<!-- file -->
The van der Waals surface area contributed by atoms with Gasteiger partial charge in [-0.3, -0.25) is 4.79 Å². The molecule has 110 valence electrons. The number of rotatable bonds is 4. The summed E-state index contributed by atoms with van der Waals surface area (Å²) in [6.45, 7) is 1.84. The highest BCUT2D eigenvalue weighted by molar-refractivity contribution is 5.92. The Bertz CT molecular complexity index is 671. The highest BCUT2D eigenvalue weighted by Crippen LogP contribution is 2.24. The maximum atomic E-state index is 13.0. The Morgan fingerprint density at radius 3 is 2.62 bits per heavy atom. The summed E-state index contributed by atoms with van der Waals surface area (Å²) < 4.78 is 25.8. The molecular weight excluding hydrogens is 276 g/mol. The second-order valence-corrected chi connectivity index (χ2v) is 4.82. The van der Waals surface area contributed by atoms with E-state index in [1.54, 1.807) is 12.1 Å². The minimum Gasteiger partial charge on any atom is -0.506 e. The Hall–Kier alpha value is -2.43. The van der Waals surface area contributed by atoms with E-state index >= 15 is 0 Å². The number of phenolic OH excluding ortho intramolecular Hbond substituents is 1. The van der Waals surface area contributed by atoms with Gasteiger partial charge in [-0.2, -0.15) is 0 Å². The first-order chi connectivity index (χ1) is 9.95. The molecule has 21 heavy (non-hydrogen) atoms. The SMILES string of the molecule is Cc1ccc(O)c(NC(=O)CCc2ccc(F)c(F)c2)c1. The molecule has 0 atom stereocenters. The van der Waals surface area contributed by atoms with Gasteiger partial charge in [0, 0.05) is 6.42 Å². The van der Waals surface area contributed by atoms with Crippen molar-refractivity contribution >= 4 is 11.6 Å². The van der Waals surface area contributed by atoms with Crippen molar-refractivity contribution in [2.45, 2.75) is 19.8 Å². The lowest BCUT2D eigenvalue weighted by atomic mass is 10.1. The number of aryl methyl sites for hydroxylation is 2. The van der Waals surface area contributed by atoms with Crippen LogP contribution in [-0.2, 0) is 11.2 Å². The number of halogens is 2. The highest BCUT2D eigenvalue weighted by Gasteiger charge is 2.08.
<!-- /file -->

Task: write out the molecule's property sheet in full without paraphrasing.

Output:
The van der Waals surface area contributed by atoms with Gasteiger partial charge in [-0.3, -0.25) is 4.79 Å². The molecule has 110 valence electrons. The number of rotatable bonds is 4. The summed E-state index contributed by atoms with van der Waals surface area (Å²) in [6.45, 7) is 1.84. The highest BCUT2D eigenvalue weighted by molar-refractivity contribution is 5.92. The Bertz CT molecular complexity index is 671. The highest BCUT2D eigenvalue weighted by Crippen LogP contribution is 2.24. The maximum atomic E-state index is 13.0. The Morgan fingerprint density at radius 3 is 2.62 bits per heavy atom. The summed E-state index contributed by atoms with van der Waals surface area (Å²) < 4.78 is 25.8. The molecular weight excluding hydrogens is 276 g/mol. The second-order valence-corrected chi connectivity index (χ2v) is 4.82. The van der Waals surface area contributed by atoms with E-state index in [1.54, 1.807) is 12.1 Å². The minimum Gasteiger partial charge on any atom is -0.506 e. The Hall–Kier alpha value is -2.43. The van der Waals surface area contributed by atoms with E-state index >= 15 is 0 Å². The number of phenolic OH excluding ortho intramolecular Hbond substituents is 1. The van der Waals surface area contributed by atoms with Gasteiger partial charge in [-0.2, -0.15) is 0 Å². The first-order chi connectivity index (χ1) is 9.95. The molecule has 21 heavy (non-hydrogen) atoms. The SMILES string of the molecule is Cc1ccc(O)c(NC(=O)CCc2ccc(F)c(F)c2)c1. The molecule has 0 atom stereocenters. The van der Waals surface area contributed by atoms with Gasteiger partial charge in [0, 0.05) is 6.42 Å². The van der Waals surface area contributed by atoms with Crippen molar-refractivity contribution >= 4 is 11.6 Å². The van der Waals surface area contributed by atoms with Crippen molar-refractivity contribution in [2.45, 2.75) is 19.8 Å². The lowest BCUT2D eigenvalue weighted by atomic mass is 10.1. The number of aryl methyl sites for hydroxylation is 2. The van der Waals surface area contributed by atoms with Crippen LogP contribution in [-0.2, 0) is 11.2 Å². The number of halogens is 2. The highest BCUT2D eigenvalue weighted by Gasteiger charge is 2.08.